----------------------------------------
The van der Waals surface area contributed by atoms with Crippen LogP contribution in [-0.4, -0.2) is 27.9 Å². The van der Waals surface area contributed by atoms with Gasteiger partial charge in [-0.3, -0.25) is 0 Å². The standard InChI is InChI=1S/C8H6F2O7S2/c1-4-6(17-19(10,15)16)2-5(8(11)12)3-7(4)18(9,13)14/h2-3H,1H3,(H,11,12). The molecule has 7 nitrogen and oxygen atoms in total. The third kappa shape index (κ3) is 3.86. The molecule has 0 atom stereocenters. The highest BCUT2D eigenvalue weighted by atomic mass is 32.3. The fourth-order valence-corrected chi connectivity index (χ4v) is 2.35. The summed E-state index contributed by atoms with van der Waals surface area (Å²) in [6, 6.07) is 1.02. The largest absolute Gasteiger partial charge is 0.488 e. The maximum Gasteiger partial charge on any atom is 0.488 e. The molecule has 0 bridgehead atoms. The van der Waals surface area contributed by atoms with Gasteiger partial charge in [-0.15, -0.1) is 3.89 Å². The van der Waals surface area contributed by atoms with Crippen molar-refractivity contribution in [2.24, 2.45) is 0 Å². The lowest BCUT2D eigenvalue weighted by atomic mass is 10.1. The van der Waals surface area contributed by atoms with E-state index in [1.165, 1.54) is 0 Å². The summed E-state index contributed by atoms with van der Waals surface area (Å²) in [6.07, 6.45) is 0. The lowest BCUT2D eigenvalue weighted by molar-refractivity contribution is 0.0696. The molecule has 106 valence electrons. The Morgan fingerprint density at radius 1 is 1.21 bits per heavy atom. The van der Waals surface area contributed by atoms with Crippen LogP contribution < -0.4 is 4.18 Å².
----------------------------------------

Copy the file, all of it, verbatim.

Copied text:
The van der Waals surface area contributed by atoms with Crippen LogP contribution in [-0.4, -0.2) is 27.9 Å². The van der Waals surface area contributed by atoms with Gasteiger partial charge in [-0.3, -0.25) is 0 Å². The standard InChI is InChI=1S/C8H6F2O7S2/c1-4-6(17-19(10,15)16)2-5(8(11)12)3-7(4)18(9,13)14/h2-3H,1H3,(H,11,12). The molecule has 7 nitrogen and oxygen atoms in total. The third kappa shape index (κ3) is 3.86. The molecule has 0 atom stereocenters. The highest BCUT2D eigenvalue weighted by atomic mass is 32.3. The fourth-order valence-corrected chi connectivity index (χ4v) is 2.35. The summed E-state index contributed by atoms with van der Waals surface area (Å²) in [6, 6.07) is 1.02. The largest absolute Gasteiger partial charge is 0.488 e. The maximum Gasteiger partial charge on any atom is 0.488 e. The molecule has 0 bridgehead atoms. The van der Waals surface area contributed by atoms with Gasteiger partial charge in [-0.15, -0.1) is 3.89 Å². The van der Waals surface area contributed by atoms with Crippen molar-refractivity contribution in [2.24, 2.45) is 0 Å². The lowest BCUT2D eigenvalue weighted by atomic mass is 10.1. The van der Waals surface area contributed by atoms with E-state index in [1.165, 1.54) is 0 Å². The summed E-state index contributed by atoms with van der Waals surface area (Å²) in [6.07, 6.45) is 0. The lowest BCUT2D eigenvalue weighted by molar-refractivity contribution is 0.0696. The molecule has 106 valence electrons. The Morgan fingerprint density at radius 1 is 1.21 bits per heavy atom. The van der Waals surface area contributed by atoms with Crippen LogP contribution < -0.4 is 4.18 Å².